Research: Hypnosis for Childbirth
Research shows that use of hypnosis techniques significantly reduces the lengths of the first and second stages of labour, and reduces or eliminates the need for chemical pain relief.
Length of Labour
Hao et al in China measured the effect of nursing suggestions to labouring women and recommends that the conversation of the nurses be “controlled carefully for the purpose of advancing the birth process”. This randomized control trial examined 60 first time mothers with a matched control group of 60 first time mothers and found a statistically significant reduction (p<0.01) in the lengths of the first and second stages of labour.
Jenkins and Pritchard found a reduction of 3 hours for primigravid women (from 9.3 hours to 6.4 hours, p<0.0001) and 1 hour for multigravid women (from 6.2 hours to 5.3 hours, p<0.01) for active labour (262 subjects and 600 controls). Pushing was statistically shorter for first time mothers (from 50 min to 37 min, p<0.001).
In a study that compared hypnosis and Lamaze training, 96 women chose between hypnosis (n=45) and Lamaze (n=51). The first stage of labour was shortened in the hypnosis group by 98 minutes for first time mothers and by 40 minutes for second time mothers. These women were more satisfied with labour and reported other benefits of hypnosis such as reduced anxiety and help with getting to sleep.
A British study found a statistically significant reduction (p<0.001) in the length of labour of first and second time mothers: 70 hypnosis patients (6 h 21 min) compared to 70 relaxation patients (9 h 28 min) and 70 control group (9 h 45 min).
Mellegren noted a reduction of two to three hours of labour.
Abramson and Heron found a shorter first stage of labour for 100 women trained with hypnosis (by 3.23 hours) compared to a control group of 88 women.
Forty-five Hypnosis for Childbirth (S Gallagher) clients (first time mothers) had an average of 4.5 hours for the active labour, a significant reduction compared to the usual 12 hours.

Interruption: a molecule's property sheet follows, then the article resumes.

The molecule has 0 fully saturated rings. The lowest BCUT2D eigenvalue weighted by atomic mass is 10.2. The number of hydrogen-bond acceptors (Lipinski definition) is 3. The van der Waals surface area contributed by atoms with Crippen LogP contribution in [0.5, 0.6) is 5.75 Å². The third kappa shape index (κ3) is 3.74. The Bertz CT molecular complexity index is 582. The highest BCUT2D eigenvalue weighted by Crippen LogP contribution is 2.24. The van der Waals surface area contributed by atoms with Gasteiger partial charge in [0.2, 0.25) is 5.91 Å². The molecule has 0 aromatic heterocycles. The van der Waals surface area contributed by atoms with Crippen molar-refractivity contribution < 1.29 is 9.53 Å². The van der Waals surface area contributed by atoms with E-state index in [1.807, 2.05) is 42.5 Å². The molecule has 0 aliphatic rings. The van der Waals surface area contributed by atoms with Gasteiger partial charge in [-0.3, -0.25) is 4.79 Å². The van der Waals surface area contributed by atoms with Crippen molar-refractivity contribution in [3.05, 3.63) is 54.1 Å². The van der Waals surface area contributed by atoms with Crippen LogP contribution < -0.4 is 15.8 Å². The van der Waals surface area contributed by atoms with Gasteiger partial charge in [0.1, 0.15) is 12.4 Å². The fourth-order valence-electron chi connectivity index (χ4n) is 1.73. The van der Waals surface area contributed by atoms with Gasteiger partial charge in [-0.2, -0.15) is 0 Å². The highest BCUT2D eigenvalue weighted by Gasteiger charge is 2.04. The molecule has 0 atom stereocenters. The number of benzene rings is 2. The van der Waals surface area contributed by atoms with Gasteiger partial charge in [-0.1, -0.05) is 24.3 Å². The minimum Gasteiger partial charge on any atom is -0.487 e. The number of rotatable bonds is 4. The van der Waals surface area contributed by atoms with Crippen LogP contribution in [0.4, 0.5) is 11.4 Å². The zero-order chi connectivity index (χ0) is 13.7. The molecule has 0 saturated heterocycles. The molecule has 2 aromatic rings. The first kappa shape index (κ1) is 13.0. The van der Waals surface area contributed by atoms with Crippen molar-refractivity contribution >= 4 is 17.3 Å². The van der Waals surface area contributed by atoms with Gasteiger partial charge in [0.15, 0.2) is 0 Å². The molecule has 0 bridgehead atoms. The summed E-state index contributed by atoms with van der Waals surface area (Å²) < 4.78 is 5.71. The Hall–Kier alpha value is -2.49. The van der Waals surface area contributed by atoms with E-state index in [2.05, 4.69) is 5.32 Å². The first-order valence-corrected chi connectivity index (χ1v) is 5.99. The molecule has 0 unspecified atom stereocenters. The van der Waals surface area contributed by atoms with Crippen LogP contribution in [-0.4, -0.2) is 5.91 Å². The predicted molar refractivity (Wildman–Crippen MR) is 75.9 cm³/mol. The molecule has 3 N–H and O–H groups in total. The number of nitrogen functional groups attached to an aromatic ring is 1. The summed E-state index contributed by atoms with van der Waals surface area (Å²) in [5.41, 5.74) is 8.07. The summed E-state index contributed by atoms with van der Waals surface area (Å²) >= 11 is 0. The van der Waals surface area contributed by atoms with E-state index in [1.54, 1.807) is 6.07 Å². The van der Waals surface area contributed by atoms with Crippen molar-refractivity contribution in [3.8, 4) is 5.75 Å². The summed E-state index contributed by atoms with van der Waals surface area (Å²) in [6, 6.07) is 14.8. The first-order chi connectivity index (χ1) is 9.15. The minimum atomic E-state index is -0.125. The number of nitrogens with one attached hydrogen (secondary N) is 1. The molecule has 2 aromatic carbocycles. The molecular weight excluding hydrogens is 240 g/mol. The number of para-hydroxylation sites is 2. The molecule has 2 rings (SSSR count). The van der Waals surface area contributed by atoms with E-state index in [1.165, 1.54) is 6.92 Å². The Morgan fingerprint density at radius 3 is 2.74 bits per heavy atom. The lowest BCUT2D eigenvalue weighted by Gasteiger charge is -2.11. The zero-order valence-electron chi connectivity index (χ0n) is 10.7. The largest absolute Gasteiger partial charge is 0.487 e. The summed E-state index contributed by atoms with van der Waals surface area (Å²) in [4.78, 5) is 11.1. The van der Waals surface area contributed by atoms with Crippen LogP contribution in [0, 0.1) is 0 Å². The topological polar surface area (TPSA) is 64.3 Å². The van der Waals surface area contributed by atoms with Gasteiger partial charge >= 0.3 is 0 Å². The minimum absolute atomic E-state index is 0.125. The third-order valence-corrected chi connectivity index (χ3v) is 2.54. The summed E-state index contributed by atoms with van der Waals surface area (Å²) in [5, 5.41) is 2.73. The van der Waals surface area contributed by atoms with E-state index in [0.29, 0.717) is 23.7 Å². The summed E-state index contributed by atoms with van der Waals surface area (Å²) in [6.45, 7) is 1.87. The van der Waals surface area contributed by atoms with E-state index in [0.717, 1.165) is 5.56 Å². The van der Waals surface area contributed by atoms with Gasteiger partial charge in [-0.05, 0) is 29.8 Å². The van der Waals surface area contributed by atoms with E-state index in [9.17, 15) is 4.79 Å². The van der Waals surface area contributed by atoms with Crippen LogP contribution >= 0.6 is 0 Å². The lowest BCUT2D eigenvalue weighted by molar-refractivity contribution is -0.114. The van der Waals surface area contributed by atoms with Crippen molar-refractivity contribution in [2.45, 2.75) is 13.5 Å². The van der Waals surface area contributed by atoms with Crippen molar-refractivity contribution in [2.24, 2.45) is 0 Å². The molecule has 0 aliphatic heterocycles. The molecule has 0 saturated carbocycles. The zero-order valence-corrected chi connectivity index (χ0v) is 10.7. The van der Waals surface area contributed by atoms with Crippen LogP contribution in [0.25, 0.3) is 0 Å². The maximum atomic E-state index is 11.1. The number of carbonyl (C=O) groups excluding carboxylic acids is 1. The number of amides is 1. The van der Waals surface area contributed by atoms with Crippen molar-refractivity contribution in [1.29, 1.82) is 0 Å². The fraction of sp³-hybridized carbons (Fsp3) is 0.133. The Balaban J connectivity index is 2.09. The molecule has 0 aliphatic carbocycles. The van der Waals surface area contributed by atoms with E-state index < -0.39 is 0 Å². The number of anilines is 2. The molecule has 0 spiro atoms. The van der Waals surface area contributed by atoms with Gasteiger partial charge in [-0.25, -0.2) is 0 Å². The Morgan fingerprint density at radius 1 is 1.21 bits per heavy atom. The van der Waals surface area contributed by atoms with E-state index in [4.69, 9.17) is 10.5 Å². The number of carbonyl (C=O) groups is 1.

A compilation of relevant studies on the use of hypnosis in childbirth.
In a British study, 55% of 45 patients (first and second time mothers) required no medication for pain relief. In the other, non-hypnosis groups, only 22% of 90 women required no medication.
Two research pieces reported on 1,000 consecutive births: 850 women used hypnotic analgesia resulting in 58 percent rate of no medication.
Five other research pieces reported an incidence of 60 to 79 percent non-medicated births.
A retrospective survey conducted by Shawn Gallagher in Canada in 2001 notes an epidural rate of 18 percent in Southern Ontario, where the epidural rate in most hospitals is 40 to 95 percent (depending on the setting) for first time mothers.
Rates of Intervention
In a randomized control trial of 42 teenagers in Florida, none of the 22 patients in the hypnosis group experienced surgical intervention compared with 12 of the 20 patients in the control group (p=.000). 12 patients in the hypnosis group experienced complications compared with 17 in the control group (p=.047).
Harmon, Hynan and Tyre reported more spontaneous deliveries, higher Apgar scores and reduced medication use in their study of 60 women.
Of the 45 Hypnosis for Childbirth (S Gallagher) clients, 38 delivered without the use of caesarian, forceps or vacuum, a rate of spontaneous birth of 84%. This is a higher than average rate of normal birth for the general population of first time mothers.
From the British Journal of Anaesthesia: Hypnosis for pain relief in labour and childbirth: a systematic review (2004).
Hypnotherapist Scott Sandland provides us with important information about hypnosis and how it is used in childbirth. Frequently asked questions!